What We've Learned: Primates

Duke's primatologists have been channeling their inner Curious George lately. Here's a rundown of the latest monkey business making headlines.
May 14, 2013

1. It really is a popularity contest: Rhesus macaques that have large, strong social networks tend to belong to families of similarly amiable macaques. Not only that, but playing nice with others tends to yield greater reproductive success. A corollary shows that the most aggressive monkeys have greater reproductive success—but so do the most passive monkeys. The loser? The monkey in the middle.

2. Yawning is contagious: Jingzhi Tan, an evolutionary anthropology Ph.D. student, has found that showing bonobos a video of a yawning bonobo from an unknown social group will prompt the same reaction. The xenophilic bonobo is one of the two closest relatives of Homo sapiens and is a bellwether of our more sociable tendencies. (Our other closest relative is the notoriously xenophobic and aggressive chimpanzee.)

3. Coalitions— they’re not just for government: Speaking of chimpanzees, males that successfully enter strategic alliances are more likely to mate and rise in rank. Central positions in a coalition are most beneficial. Chimps use these coalitions to direct aggression at one or more targets, further asserting dominance.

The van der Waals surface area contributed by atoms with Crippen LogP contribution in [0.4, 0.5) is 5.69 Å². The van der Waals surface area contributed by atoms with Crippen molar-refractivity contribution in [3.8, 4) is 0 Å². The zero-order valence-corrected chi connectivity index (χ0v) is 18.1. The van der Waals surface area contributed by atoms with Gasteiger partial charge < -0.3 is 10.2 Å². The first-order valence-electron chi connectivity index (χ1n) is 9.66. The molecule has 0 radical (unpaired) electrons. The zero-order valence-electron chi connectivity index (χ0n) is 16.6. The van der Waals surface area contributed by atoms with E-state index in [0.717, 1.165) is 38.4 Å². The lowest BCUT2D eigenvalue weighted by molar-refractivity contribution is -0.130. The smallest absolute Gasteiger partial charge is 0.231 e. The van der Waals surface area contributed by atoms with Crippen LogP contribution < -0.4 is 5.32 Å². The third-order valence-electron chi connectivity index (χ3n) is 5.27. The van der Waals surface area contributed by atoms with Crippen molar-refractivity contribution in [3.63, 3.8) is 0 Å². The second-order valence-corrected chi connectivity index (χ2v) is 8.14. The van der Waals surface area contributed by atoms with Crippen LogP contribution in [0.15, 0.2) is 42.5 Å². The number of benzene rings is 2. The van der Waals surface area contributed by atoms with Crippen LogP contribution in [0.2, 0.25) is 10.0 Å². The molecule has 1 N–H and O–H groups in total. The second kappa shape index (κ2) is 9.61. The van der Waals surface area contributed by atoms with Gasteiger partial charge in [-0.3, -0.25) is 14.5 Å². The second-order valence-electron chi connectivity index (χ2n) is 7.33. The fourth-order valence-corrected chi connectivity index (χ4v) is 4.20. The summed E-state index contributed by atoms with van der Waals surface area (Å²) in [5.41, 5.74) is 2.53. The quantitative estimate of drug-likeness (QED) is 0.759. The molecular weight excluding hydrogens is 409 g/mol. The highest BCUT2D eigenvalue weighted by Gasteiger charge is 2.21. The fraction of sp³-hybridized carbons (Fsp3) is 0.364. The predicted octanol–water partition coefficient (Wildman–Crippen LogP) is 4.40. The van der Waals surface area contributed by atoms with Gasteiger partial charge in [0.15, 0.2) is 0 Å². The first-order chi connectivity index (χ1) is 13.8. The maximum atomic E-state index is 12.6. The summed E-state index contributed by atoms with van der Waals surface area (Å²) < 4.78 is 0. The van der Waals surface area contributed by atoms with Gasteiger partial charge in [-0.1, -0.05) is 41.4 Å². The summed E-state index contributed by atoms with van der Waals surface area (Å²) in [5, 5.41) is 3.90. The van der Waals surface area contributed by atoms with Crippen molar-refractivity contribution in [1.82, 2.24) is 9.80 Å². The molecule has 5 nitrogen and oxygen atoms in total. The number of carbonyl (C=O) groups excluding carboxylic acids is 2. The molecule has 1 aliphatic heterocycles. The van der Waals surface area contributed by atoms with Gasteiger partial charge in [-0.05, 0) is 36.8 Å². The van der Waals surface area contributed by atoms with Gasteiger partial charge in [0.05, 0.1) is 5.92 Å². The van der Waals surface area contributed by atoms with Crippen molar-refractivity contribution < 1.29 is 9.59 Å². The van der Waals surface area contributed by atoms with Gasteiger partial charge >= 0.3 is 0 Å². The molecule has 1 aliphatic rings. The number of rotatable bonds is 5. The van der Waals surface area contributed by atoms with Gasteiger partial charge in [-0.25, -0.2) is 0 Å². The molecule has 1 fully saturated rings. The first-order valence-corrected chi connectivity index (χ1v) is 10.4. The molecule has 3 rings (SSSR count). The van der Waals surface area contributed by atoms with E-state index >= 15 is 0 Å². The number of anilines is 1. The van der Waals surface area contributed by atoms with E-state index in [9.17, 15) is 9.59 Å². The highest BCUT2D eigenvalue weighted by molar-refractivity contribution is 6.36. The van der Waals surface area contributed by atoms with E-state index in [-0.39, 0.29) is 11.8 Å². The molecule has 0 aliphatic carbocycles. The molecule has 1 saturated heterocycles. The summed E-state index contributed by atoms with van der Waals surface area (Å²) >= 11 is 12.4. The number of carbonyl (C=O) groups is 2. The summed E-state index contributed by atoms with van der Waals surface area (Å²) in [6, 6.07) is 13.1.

4. ’Tis almost as good to give as to receive: When given the opportunity to give or receive a squirt of juice, rhesus macaques usually keep it for themselves. But they choose to give away the juice if the choice is that or nothing for themselves. Turns out, the same region of the brain is active when this animal receives a reward or simply watches another receive it instead.

5. Hitting the share button: Though plenty are quick to dismiss the “sharing” zeitgeist as an expression of narcissism, our ancestors might beg to differ. Bonobos will share their food with or even give up their own meal to total strangers, as long as the stranger offers social interaction. (Chimps, on the other hand, possess no compunction.)